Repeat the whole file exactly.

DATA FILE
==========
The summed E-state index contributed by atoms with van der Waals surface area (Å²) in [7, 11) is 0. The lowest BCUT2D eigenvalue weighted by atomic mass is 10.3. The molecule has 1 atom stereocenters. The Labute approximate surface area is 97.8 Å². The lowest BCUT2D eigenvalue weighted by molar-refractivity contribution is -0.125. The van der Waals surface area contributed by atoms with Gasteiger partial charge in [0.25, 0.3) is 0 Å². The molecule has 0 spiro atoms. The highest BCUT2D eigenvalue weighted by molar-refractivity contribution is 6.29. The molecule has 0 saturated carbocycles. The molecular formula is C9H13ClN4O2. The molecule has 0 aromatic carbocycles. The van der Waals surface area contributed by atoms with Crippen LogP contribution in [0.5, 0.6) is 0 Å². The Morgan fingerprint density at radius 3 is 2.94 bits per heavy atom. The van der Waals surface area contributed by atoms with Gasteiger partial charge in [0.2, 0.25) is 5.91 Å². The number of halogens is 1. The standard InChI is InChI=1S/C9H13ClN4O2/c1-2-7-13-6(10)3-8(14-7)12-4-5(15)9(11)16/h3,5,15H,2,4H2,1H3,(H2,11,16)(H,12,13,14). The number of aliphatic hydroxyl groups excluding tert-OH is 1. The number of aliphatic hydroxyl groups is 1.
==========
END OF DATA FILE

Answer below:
The summed E-state index contributed by atoms with van der Waals surface area (Å²) in [7, 11) is 0. The lowest BCUT2D eigenvalue weighted by atomic mass is 10.3. The molecule has 1 atom stereocenters. The Labute approximate surface area is 97.8 Å². The lowest BCUT2D eigenvalue weighted by molar-refractivity contribution is -0.125. The van der Waals surface area contributed by atoms with Gasteiger partial charge in [0.25, 0.3) is 0 Å². The molecule has 0 spiro atoms. The highest BCUT2D eigenvalue weighted by molar-refractivity contribution is 6.29. The molecule has 0 saturated carbocycles. The molecular formula is C9H13ClN4O2. The molecule has 0 aromatic carbocycles. The van der Waals surface area contributed by atoms with Crippen LogP contribution in [0.5, 0.6) is 0 Å². The Morgan fingerprint density at radius 3 is 2.94 bits per heavy atom. The van der Waals surface area contributed by atoms with Gasteiger partial charge in [0.2, 0.25) is 5.91 Å². The number of halogens is 1. The standard InChI is InChI=1S/C9H13ClN4O2/c1-2-7-13-6(10)3-8(14-7)12-4-5(15)9(11)16/h3,5,15H,2,4H2,1H3,(H2,11,16)(H,12,13,14). The number of aliphatic hydroxyl groups excluding tert-OH is 1. The number of aliphatic hydroxyl groups is 1.